The IOC Has A Master Plan To Save The Olympics -- But It Doesn't Answer One Huge Question

There’s a lot to like in the International Olympic Committee’s “Olympic Agenda 2020” — IOC president Thomas Bach’s 40-point reform plan designed to make the Olympics more desirable to potential host cities.

The plan calls for the use of existing venues, rather than the construction of expensive stadiums that could become white elephants, like we saw with the 2004 Olympics in Athens.

It calls for common sense reforms like promoting gender equality and placing limits on the number of total events in the Olympics. It also calls for a bunch of cost-reduction measures — like letting international federations run events rather than the IOC, allowing host cities to stage some events in other cities or countries, and having the IOC eat much of the logistical costs of bidding.

Sure, there’s some brand-conscious nonsense and empty platitudes in there (one of the 40 recommendations is “comply with the basic principals of good governance”), but after the disastrous 2022 bidding process, this reform plan is a step in the right direction.

Despite that, the plan fails to answer the one question that will define the future of the Olympics: Who pays?

The bidding for the 2022 Winter Olympics was such a train wreck because democratic nations have realised that hosting the Olympics is not a sensible economic investment. For decades the IOC was able to convince governments to foot the bill for the games, producing economic impact studies that showed how hosting the Olympics will make you rich in the long term. Academics and researchers have long maintained that this is a lie — the things a city needs for daily life are not the things you need to host the Olympics — and now cities agree.

The IOC acknowledges this new reality in its reform plan:

“The changing political and economic world climate has impacted preparations for and the costs involved in staging the Games. Greater public debate on costs versus benefits has ensued. Reports on the escalating cost of the Olympic Games have impacted public enthusiasm towards bidding for and hosting the Games.”

Every potential 2022 host city with a democratically elected government eventually pulled out of the bidding, many citing cost concerns. Norway’s prime minister told Reuters that the public wouldn’t support the bid because it was “so expensive.”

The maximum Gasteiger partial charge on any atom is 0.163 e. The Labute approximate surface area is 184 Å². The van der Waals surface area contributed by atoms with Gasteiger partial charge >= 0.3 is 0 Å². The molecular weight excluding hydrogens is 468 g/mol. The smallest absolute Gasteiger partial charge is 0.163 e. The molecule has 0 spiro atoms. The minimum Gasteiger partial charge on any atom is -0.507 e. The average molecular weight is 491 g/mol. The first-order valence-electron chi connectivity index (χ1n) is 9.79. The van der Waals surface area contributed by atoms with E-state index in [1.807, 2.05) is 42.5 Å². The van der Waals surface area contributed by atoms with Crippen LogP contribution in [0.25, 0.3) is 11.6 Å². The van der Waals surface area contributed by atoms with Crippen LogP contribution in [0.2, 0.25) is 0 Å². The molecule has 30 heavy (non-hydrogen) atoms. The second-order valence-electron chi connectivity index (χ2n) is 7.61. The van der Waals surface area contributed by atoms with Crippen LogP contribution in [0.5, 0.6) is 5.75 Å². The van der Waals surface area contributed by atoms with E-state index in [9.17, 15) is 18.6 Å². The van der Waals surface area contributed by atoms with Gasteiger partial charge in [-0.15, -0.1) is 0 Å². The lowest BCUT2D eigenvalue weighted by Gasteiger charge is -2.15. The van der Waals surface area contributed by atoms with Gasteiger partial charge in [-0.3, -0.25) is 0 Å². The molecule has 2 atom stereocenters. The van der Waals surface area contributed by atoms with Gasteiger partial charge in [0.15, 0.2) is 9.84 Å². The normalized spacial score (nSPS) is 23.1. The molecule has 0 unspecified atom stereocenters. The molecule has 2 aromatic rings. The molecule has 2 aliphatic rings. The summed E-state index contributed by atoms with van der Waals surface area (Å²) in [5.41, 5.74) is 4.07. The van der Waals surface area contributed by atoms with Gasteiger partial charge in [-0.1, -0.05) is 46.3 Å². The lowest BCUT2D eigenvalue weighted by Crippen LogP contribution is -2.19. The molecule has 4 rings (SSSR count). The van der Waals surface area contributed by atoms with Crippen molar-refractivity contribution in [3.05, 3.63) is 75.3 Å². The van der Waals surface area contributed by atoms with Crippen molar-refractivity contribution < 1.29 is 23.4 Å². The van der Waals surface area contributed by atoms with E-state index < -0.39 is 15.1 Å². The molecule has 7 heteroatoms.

A Swedish politician told the Associated Press after Stockholm dropped out, “‘To organise Winter Games would mean a big investment in new sports facilities, for example for the bobsled and luge. There isn’t any need for that type of that kind of facility after an Olympics.”

2014 sochi olympics venues 9Julian Finney/Getty ImagesThe Sochi Olympics cost a record $US51 billion.

The only two cities left in the 2022 bidding are Beijing, China and Almaty, Kazakhstan.

Oslo was the potential host city that got the best scores in the IOC’s evaluation of the bids. When the city dropped its bid, the IOC released this angry statement:

“This is a missed opportunity for the City of Oslo and for all the people of Norway who are known world-wide for being huge fans of winter sports. And it is mostly a missed opportunity for the outstanding Norwegian athletes who will not be able to reach new Olympic heights in their home country.”

“It is a missed opportunity to make the most of the $US880 million investment the IOC would have made to the Games that would have built a considerable legacy for the people.”

That $US880 million sounds like a lot, but it’s less than one-fifth of the estimated $US5 billion the Oslo games would have cost. For the $US51 billion Sochi games, that IOC contribution would have been a drop in the bucket.

And this is where the reform plan fails.

The 40-point plan doesn’t mention increasing the IOC’s financial contribution to the staging of the Olympics. Instead, the plans recommends, “The IOC contribution to the Games to be further communicated and promoted.”

It’s a matter of advertising the amount of money the IOC contributes rather than increasing the amount it contributes.

It also calls for the budget to be broken into two categories: 1) operational budget and 2) “long-term investment in infrastructure and return on such investment.” A semantic trick that redefines costs as “investments.”

Basically, the IOC knows the Olympics needs to be more affordable for cities, but it doesn’t want to pay for it themselves. As a result, it recommends measures that will reduce costs across the board rather than saying simply, “Fine, we’ll pay.”

Some examples of cost-reduction measures from the plan (paraphrasing here):

  • The IOC should promote the maximum use of existing facilities and the use of temporary and demountable venues.
  • The IOC should allow, for the Olympic Games, the organisation of entire sports or disciplines outside the host city or, in exceptional cases, outside the host country notably for reasons of geography and sustainability.
  • The IOC should consider as positive aspects for a bid: the maximum use of existing facilities and the use of temporary and demountable venues where no long-term venue legacy need exists or can be justified.
  • The IOC should reduce the cost and reinforce the flexibility of Olympic Games management.
  • The IOC should pay much of the logistical cost of bidding.
  • The IOC should “review the level of services, Games preparation and delivery, with a view to containing cost and complexity.”

These are all good things! But it doesn’t change the reality that cities have to foot a huge proportion of the bill for the Olympics — which is why no one wants to host the winter games right now.

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